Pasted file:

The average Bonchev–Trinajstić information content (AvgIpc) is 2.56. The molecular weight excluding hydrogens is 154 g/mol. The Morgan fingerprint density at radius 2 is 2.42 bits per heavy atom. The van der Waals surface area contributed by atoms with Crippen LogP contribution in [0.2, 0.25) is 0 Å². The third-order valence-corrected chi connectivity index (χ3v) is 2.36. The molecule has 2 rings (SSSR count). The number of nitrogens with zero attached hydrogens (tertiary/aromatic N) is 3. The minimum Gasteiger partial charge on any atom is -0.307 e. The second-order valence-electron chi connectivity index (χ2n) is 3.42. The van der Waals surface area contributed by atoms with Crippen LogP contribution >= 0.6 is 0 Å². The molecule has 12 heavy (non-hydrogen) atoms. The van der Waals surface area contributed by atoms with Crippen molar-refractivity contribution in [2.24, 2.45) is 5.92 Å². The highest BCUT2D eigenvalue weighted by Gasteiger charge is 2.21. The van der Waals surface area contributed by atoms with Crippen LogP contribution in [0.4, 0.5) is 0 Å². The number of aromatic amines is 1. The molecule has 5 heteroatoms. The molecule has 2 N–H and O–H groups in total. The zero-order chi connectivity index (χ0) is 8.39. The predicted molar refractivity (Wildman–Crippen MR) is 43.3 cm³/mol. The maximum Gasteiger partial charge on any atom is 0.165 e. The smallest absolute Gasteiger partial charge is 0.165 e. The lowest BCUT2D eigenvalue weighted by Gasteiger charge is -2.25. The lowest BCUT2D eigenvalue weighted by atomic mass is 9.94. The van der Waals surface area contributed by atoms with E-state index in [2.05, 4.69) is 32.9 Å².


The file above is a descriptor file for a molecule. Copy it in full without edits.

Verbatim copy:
The average Bonchev–Trinajstić information content (AvgIpc) is 2.56. The molecular weight excluding hydrogens is 154 g/mol. The Morgan fingerprint density at radius 2 is 2.42 bits per heavy atom. The van der Waals surface area contributed by atoms with Crippen LogP contribution in [0.2, 0.25) is 0 Å². The third-order valence-corrected chi connectivity index (χ3v) is 2.36. The molecule has 2 rings (SSSR count). The number of nitrogens with zero attached hydrogens (tertiary/aromatic N) is 3. The minimum Gasteiger partial charge on any atom is -0.307 e. The second-order valence-electron chi connectivity index (χ2n) is 3.42. The van der Waals surface area contributed by atoms with Crippen LogP contribution >= 0.6 is 0 Å². The molecule has 12 heavy (non-hydrogen) atoms. The van der Waals surface area contributed by atoms with Crippen molar-refractivity contribution in [2.24, 2.45) is 5.92 Å². The highest BCUT2D eigenvalue weighted by Gasteiger charge is 2.21. The van der Waals surface area contributed by atoms with Crippen LogP contribution in [0.4, 0.5) is 0 Å². The number of aromatic amines is 1. The molecule has 5 heteroatoms. The molecule has 2 N–H and O–H groups in total. The zero-order chi connectivity index (χ0) is 8.39. The predicted molar refractivity (Wildman–Crippen MR) is 43.3 cm³/mol. The maximum Gasteiger partial charge on any atom is 0.165 e. The smallest absolute Gasteiger partial charge is 0.165 e. The lowest BCUT2D eigenvalue weighted by Gasteiger charge is -2.25. The lowest BCUT2D eigenvalue weighted by atomic mass is 9.94. The van der Waals surface area contributed by atoms with E-state index in [2.05, 4.69) is 32.9 Å².